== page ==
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Corporate bonds: Why companies pay back money at different interest rates

by , 11 August 2014

If you look at the bond market, the safest types of bonds you can invest in are government bonds. This is because governments rarely go bust. And if things get tough, governments can always resort to printing more money.

But it's not quite as easy for companies. African Bank bonds are a perfect example of what high risk can do to corporate bonds.

Let's take a closer look at what determines how much companies pay for borrowing money…

Corporate bonds have varying levels of risk

Compared with government bonds, corporate bonds are riskier. What this means is companies can’t borrow money as cheaply as governments with bonds.

It costs companies more to borrow money than governments.

It all comes down to individual companies. And their associated risk, Phil Oakley in Money Week explains.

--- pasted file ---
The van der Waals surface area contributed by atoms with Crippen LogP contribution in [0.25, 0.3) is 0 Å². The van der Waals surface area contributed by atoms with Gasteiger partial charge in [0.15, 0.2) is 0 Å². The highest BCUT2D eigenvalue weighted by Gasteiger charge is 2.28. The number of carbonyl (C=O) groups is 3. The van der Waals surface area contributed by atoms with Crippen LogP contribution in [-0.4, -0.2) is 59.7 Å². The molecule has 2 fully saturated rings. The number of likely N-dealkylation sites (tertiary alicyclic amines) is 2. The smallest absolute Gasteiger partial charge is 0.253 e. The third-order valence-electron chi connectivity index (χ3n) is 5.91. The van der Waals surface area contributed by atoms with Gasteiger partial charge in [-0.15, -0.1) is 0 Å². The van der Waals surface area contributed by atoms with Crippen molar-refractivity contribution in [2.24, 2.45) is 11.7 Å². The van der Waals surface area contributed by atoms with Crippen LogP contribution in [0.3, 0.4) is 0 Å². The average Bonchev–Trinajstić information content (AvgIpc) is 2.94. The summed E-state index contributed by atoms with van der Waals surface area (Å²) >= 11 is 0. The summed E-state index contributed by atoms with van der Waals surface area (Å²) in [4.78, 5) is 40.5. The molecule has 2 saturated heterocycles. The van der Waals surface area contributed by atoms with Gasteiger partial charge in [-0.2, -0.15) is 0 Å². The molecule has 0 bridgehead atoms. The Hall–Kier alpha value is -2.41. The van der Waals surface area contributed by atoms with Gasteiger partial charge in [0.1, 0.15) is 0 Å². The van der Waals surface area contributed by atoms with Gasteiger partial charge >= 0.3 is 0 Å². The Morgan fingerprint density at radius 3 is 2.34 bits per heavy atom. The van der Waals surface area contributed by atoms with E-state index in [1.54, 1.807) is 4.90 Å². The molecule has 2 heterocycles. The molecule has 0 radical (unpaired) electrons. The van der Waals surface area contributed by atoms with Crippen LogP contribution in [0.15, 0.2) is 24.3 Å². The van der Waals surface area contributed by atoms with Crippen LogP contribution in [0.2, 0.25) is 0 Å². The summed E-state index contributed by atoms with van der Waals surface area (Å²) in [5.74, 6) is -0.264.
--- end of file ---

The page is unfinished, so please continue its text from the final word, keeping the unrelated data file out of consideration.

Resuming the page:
Take Johnson & Johnson, a massive multinational company. It can borrow money almost as cheaply as the US government. Johnson & Johnson dominate their market and its financials reflect this.

So the interest rate on Johnson & Johnson bonds is very low.

The more debt a company takes on, the more risky it becomes. And that means they have to pay more to borrow as a result.

The story of African Bank’s bonds

African Bank is an unsecured lender. It operates in a different way to most banks – it doesn’t take deposits.

Most banks use the money from deposits to work for them, but African Bank doesn’t have this option. It has had to rely heavily on the bond market for funds.

Last week saw shares in African Bank plunge over 90%. This followed an announcement from the company revealing that its losses has spiralled out of control. And it revealed its CEO had stepped down.

So what effect did this have on its bonds?

Its bond due to expire in February 2017 plummeted in value, says IOL. Not only that, the yield surged to 47.49%. That’s a rise of “more than 29%” from before the company’s announcement.

This movement in the bond prices just goes to show how the perceived risk of African Bank bonds changed. With the bank in severe financial difficulty, bond investors showed that they saw the chance of the bank not paying back the money owed much higher.

So there you have it, why companies pay back money at different interest rates.

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Corporate bonds: Why companies pay back money at different interest rates
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